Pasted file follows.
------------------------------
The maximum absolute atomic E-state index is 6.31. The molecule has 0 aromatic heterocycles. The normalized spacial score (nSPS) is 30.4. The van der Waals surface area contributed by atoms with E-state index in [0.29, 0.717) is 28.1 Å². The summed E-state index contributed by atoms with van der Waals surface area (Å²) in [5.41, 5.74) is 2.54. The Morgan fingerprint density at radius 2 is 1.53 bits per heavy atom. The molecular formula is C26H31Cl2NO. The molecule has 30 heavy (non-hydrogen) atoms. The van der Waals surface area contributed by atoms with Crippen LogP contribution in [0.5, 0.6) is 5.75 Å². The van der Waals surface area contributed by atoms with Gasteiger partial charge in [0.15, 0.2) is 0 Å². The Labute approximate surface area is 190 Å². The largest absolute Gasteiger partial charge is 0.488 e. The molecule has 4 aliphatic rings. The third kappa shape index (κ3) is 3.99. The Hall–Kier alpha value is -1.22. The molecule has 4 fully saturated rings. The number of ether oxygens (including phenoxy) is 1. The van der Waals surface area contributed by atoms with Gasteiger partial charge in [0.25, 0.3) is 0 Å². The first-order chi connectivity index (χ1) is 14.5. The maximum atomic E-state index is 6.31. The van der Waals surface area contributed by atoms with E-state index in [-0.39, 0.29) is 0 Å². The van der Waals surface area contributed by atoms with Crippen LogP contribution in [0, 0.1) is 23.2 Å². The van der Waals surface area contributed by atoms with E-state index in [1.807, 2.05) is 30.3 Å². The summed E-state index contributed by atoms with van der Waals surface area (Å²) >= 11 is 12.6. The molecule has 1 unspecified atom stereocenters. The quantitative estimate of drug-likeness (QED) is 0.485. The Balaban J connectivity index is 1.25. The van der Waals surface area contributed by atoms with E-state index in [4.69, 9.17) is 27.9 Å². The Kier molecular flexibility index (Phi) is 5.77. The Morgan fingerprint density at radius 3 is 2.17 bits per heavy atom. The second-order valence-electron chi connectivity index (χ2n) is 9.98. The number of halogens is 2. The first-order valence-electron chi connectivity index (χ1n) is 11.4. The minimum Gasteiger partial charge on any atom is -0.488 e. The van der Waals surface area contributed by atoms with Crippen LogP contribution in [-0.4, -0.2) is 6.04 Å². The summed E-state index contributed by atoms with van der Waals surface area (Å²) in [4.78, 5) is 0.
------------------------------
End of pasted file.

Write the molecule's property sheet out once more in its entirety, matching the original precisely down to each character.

The maximum absolute atomic E-state index is 6.31. The molecule has 0 aromatic heterocycles. The normalized spacial score (nSPS) is 30.4. The van der Waals surface area contributed by atoms with E-state index in [0.29, 0.717) is 28.1 Å². The summed E-state index contributed by atoms with van der Waals surface area (Å²) in [5.41, 5.74) is 2.54. The Morgan fingerprint density at radius 2 is 1.53 bits per heavy atom. The molecular formula is C26H31Cl2NO. The molecule has 30 heavy (non-hydrogen) atoms. The van der Waals surface area contributed by atoms with Crippen LogP contribution in [0.5, 0.6) is 5.75 Å². The van der Waals surface area contributed by atoms with Gasteiger partial charge in [0.15, 0.2) is 0 Å². The Labute approximate surface area is 190 Å². The largest absolute Gasteiger partial charge is 0.488 e. The molecule has 4 aliphatic rings. The third kappa shape index (κ3) is 3.99. The Hall–Kier alpha value is -1.22. The molecule has 4 fully saturated rings. The number of ether oxygens (including phenoxy) is 1. The van der Waals surface area contributed by atoms with Gasteiger partial charge in [0.25, 0.3) is 0 Å². The first-order chi connectivity index (χ1) is 14.5. The maximum atomic E-state index is 6.31. The van der Waals surface area contributed by atoms with E-state index in [-0.39, 0.29) is 0 Å². The van der Waals surface area contributed by atoms with Crippen LogP contribution in [0, 0.1) is 23.2 Å². The van der Waals surface area contributed by atoms with E-state index in [1.807, 2.05) is 30.3 Å². The summed E-state index contributed by atoms with van der Waals surface area (Å²) >= 11 is 12.6. The molecule has 1 unspecified atom stereocenters. The quantitative estimate of drug-likeness (QED) is 0.485. The Balaban J connectivity index is 1.25. The van der Waals surface area contributed by atoms with E-state index in [4.69, 9.17) is 27.9 Å². The Kier molecular flexibility index (Phi) is 5.77. The Morgan fingerprint density at radius 3 is 2.17 bits per heavy atom. The second-order valence-electron chi connectivity index (χ2n) is 9.98. The number of halogens is 2. The first-order valence-electron chi connectivity index (χ1n) is 11.4. The minimum Gasteiger partial charge on any atom is -0.488 e. The van der Waals surface area contributed by atoms with Crippen LogP contribution in [-0.4, -0.2) is 6.04 Å². The summed E-state index contributed by atoms with van der Waals surface area (Å²) in [4.78, 5) is 0.